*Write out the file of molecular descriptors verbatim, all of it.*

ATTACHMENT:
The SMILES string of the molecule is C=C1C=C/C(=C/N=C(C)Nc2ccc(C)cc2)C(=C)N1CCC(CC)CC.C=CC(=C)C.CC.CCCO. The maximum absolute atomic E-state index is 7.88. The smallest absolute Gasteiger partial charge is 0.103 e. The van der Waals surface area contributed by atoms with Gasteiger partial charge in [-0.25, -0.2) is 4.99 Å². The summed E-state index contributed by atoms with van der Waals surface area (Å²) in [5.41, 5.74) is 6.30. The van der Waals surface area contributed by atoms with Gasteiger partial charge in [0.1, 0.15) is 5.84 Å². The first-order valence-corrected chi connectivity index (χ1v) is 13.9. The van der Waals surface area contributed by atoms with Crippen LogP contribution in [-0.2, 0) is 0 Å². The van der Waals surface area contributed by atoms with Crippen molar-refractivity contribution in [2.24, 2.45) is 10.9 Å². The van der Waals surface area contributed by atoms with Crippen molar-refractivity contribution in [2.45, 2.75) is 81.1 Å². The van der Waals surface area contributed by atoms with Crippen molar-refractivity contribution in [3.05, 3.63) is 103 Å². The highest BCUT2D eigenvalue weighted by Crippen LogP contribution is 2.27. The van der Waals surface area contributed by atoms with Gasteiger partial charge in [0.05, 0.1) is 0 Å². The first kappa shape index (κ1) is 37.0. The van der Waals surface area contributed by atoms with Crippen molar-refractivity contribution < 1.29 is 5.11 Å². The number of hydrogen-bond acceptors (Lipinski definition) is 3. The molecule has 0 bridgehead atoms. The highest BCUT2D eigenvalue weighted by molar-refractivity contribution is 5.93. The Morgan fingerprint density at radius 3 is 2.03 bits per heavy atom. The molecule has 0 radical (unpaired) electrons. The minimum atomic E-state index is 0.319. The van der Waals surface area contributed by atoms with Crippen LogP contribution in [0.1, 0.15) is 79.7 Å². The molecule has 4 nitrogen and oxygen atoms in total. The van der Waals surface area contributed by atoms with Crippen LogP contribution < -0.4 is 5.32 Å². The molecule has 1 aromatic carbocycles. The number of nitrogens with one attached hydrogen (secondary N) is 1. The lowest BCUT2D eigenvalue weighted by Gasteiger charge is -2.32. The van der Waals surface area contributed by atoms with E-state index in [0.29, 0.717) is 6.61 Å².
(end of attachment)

The SMILES string of the molecule is C=C1C=C/C(=C/N=C(C)Nc2ccc(C)cc2)C(=C)N1CCC(CC)CC.C=CC(=C)C.CC.CCCO. The maximum absolute atomic E-state index is 7.88. The smallest absolute Gasteiger partial charge is 0.103 e. The van der Waals surface area contributed by atoms with Gasteiger partial charge in [-0.25, -0.2) is 4.99 Å². The summed E-state index contributed by atoms with van der Waals surface area (Å²) in [5.41, 5.74) is 6.30. The van der Waals surface area contributed by atoms with Gasteiger partial charge in [0.1, 0.15) is 5.84 Å². The first-order valence-corrected chi connectivity index (χ1v) is 13.9. The van der Waals surface area contributed by atoms with Crippen LogP contribution in [-0.2, 0) is 0 Å². The van der Waals surface area contributed by atoms with Crippen molar-refractivity contribution in [2.24, 2.45) is 10.9 Å². The van der Waals surface area contributed by atoms with Crippen molar-refractivity contribution in [2.45, 2.75) is 81.1 Å². The van der Waals surface area contributed by atoms with Crippen molar-refractivity contribution in [3.05, 3.63) is 103 Å². The highest BCUT2D eigenvalue weighted by Crippen LogP contribution is 2.27. The van der Waals surface area contributed by atoms with Gasteiger partial charge in [0.05, 0.1) is 0 Å². The first kappa shape index (κ1) is 37.0. The van der Waals surface area contributed by atoms with Crippen molar-refractivity contribution < 1.29 is 5.11 Å². The number of hydrogen-bond acceptors (Lipinski definition) is 3. The molecule has 0 bridgehead atoms. The highest BCUT2D eigenvalue weighted by molar-refractivity contribution is 5.93. The Morgan fingerprint density at radius 3 is 2.03 bits per heavy atom. The molecule has 0 radical (unpaired) electrons. The minimum atomic E-state index is 0.319. The van der Waals surface area contributed by atoms with Crippen LogP contribution in [0.1, 0.15) is 79.7 Å². The molecule has 4 nitrogen and oxygen atoms in total. The van der Waals surface area contributed by atoms with Crippen LogP contribution < -0.4 is 5.32 Å². The molecule has 1 aromatic carbocycles. The number of nitrogens with one attached hydrogen (secondary N) is 1. The lowest BCUT2D eigenvalue weighted by Gasteiger charge is -2.32. The van der Waals surface area contributed by atoms with E-state index in [0.29, 0.717) is 6.61 Å².